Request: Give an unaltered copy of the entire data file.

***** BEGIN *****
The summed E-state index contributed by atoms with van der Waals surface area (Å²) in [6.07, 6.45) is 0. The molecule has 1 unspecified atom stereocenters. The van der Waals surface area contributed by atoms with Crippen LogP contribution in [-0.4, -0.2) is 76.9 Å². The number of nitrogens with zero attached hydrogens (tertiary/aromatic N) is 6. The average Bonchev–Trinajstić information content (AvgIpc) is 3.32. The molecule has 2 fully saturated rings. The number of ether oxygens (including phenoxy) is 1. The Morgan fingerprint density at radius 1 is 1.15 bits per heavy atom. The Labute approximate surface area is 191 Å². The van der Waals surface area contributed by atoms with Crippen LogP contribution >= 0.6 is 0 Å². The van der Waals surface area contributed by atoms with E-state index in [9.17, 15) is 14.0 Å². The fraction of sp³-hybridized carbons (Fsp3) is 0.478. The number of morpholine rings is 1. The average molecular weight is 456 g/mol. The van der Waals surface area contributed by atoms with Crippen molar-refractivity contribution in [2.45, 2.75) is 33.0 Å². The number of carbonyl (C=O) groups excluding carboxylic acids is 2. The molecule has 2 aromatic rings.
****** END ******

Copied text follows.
The summed E-state index contributed by atoms with van der Waals surface area (Å²) in [6.07, 6.45) is 0. The molecule has 1 unspecified atom stereocenters. The van der Waals surface area contributed by atoms with Crippen LogP contribution in [-0.4, -0.2) is 76.9 Å². The number of nitrogens with zero attached hydrogens (tertiary/aromatic N) is 6. The average Bonchev–Trinajstić information content (AvgIpc) is 3.32. The molecule has 2 fully saturated rings. The number of ether oxygens (including phenoxy) is 1. The Morgan fingerprint density at radius 1 is 1.15 bits per heavy atom. The Labute approximate surface area is 191 Å². The van der Waals surface area contributed by atoms with Crippen LogP contribution >= 0.6 is 0 Å². The van der Waals surface area contributed by atoms with E-state index in [9.17, 15) is 14.0 Å². The fraction of sp³-hybridized carbons (Fsp3) is 0.478. The number of morpholine rings is 1. The average molecular weight is 456 g/mol. The van der Waals surface area contributed by atoms with Crippen molar-refractivity contribution in [2.45, 2.75) is 33.0 Å². The number of carbonyl (C=O) groups excluding carboxylic acids is 2. The molecule has 2 aromatic rings.